Crossing into Cambodia via speedboat sounds like an adventure, and let me tell you – it was. Some of our group, us included, had E visas, which it turned out wouldn’t be accepted where we were going. We were re-routed to an alternative border crossing which we travelled to by getting a speedboat out of a warehouse somewhere in Vietnam, Tien made sure we had a crate of beer to see us on our way!, and we sped downstream (or was it upstream) for 3 hours watching the river. The Mekong perhaps isn’t the prettiest river- it’s quite brown – but its traffic was interesting, we watched huge ships dredge up sludge from the base and we saw smaller boats zipping along. The river was wide and the sun was shining. It was relaxing, but 3hours probably was enough to be honest.

We pulled up beside a small hut, passed our passports over, checked our luggage was there, had a quick beer, and then walked- with our can of beer- about 200 metres down a quiet road.

We then arrived at another hut- got stamped out of Vietnam, and lingered in No mans land. A coach arrived with our luggage, we all piled on and the some of us (under 65s) kept our passports and the over 65s didn’t. I’m still not sure why this happened, but we (the under 65s) then got walked about half a mile down some alleys to another hit- entitled police station.

Those of us with E visas had our hearts in our mouth. It was sweltering and we had to queue in a tin hut whilst our passports were scrutinised. Eventually the first of our party got stamped into Cambodia. One by one we got checked in and then the rest of the group (the over 65s) arrived and went through the same thing. About 2 hours later, we were all in. I think I literally saw the relief on Ian’s face. It was an unusual border crossing- but one we would remember. Typing it up, it doesn’t quite match the true experience but believe me when I say it had an air of let’s smuggle these brits in!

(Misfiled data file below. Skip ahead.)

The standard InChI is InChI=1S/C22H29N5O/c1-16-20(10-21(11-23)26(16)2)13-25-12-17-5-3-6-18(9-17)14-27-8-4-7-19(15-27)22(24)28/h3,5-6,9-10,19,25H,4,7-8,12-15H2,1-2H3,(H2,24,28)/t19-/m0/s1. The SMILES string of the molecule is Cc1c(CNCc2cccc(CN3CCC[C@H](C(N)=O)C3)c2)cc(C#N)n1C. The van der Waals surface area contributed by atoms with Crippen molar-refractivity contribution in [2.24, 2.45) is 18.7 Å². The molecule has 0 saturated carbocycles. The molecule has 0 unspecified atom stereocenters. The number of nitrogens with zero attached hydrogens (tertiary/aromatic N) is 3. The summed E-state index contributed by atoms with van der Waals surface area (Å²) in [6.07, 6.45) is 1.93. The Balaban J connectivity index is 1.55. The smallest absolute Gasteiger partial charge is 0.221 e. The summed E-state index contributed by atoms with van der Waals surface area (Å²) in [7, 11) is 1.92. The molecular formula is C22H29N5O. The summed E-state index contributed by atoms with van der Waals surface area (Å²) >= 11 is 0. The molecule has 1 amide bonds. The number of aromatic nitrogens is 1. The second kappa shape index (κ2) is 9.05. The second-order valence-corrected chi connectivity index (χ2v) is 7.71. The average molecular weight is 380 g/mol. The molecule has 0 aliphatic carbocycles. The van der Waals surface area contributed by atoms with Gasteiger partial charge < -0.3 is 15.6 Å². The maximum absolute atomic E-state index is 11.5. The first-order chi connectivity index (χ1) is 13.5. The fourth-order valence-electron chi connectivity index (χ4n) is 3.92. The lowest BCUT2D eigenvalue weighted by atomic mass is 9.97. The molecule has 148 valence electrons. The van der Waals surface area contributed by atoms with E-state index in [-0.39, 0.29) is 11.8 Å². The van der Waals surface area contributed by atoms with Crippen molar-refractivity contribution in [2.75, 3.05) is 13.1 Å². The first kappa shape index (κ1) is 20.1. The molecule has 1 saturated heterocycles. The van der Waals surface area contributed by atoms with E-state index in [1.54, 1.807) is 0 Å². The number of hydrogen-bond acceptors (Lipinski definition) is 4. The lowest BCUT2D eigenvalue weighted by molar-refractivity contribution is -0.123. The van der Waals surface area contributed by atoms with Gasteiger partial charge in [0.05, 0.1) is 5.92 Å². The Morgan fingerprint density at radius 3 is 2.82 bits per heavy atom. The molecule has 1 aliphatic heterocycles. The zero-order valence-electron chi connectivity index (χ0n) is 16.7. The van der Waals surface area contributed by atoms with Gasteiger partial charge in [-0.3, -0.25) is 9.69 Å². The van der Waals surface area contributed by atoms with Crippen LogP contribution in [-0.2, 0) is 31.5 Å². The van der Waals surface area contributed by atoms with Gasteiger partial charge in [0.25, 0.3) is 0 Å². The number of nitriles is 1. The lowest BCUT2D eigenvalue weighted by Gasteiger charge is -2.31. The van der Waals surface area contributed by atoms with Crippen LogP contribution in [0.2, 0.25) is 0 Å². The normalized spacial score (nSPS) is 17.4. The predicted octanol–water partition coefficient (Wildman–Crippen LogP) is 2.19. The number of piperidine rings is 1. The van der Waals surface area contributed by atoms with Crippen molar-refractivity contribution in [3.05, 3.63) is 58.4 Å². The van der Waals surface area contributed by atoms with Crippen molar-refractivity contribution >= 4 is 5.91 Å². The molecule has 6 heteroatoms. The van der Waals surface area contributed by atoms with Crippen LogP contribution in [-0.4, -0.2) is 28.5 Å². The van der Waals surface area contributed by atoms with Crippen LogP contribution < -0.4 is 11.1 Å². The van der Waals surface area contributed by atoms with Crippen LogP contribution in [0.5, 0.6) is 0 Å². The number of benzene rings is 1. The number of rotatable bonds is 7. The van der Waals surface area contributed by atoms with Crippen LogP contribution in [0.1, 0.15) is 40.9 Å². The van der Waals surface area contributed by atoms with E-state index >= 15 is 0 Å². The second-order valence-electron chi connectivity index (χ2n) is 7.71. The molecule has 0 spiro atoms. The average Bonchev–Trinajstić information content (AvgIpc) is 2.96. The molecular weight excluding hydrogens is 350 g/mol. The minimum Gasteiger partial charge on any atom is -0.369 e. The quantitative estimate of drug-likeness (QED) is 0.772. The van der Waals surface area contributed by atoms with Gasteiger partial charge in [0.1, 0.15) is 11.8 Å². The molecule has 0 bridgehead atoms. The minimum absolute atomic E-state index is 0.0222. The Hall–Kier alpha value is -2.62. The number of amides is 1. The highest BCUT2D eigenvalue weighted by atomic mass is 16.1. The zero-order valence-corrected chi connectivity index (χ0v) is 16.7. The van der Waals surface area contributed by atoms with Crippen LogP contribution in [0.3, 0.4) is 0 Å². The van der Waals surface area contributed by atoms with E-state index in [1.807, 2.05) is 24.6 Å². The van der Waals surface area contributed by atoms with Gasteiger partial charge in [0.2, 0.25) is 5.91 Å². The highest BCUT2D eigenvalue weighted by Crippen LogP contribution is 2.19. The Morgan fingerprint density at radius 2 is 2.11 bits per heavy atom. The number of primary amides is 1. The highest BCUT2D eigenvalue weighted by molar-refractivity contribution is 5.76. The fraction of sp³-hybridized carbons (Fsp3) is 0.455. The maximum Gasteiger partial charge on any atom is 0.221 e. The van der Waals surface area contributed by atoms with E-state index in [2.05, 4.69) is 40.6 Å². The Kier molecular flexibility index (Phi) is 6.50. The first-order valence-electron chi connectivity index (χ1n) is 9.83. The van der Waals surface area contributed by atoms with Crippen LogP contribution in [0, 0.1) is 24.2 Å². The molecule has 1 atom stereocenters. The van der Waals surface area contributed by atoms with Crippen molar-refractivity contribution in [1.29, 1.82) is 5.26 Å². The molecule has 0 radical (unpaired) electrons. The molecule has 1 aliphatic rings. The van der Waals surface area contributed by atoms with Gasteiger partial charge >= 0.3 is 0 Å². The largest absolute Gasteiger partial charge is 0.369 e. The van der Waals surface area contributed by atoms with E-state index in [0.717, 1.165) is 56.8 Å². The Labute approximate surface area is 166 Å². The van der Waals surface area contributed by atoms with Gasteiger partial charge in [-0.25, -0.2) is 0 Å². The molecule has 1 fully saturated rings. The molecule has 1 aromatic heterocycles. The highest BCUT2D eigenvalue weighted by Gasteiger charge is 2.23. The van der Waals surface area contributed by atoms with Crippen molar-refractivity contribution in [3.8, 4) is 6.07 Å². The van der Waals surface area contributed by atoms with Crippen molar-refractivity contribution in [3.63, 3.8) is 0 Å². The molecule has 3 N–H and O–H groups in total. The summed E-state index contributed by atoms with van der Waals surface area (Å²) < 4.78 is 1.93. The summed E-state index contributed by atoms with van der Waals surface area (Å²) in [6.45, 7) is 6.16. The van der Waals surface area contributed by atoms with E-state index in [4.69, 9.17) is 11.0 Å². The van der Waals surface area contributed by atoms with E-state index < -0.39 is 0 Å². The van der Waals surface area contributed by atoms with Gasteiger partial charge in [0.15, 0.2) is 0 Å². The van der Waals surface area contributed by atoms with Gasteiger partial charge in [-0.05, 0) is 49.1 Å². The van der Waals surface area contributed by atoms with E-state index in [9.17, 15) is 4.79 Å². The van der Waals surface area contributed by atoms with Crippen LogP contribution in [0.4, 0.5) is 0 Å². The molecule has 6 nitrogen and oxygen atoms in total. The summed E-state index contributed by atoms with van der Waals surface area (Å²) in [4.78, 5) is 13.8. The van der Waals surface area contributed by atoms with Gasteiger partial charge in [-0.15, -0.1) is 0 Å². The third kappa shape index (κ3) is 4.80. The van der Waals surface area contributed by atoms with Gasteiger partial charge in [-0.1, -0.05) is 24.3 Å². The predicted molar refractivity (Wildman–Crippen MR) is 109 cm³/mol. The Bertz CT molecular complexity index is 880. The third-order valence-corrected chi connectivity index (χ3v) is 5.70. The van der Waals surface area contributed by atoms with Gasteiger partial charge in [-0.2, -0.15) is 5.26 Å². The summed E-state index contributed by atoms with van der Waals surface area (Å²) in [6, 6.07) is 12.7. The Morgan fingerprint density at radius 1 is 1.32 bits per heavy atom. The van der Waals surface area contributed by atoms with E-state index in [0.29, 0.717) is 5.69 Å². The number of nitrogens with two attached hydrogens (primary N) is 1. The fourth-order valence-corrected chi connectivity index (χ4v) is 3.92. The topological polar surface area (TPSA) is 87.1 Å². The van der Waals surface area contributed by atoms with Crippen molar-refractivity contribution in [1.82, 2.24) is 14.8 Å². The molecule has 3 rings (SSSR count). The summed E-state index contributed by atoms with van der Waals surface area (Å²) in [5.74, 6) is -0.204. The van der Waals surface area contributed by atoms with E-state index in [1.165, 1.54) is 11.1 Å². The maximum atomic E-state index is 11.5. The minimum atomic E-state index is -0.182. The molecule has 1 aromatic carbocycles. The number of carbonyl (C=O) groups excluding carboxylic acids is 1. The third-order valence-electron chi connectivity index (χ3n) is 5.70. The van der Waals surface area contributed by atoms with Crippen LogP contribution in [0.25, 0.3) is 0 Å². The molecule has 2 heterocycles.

Verak, our new guide, loaded us back onto the coach and then onto Phnom Penh, Cambodia’s capital- a coach journey which replaced a further 6 hours on the speed boat. A good upgrade if you ask me, we saw some very small villages and farms. At times the road wasn’t much bigger than a dirt track. It immediately felt different to Vietnam, and we liked what we saw.

By the time we reached PP, we’d been travelling about 12 hours and we were tired but our hotel was lovely- they’d extended dinner for us and our room was amazing. Absolutely breathtaking.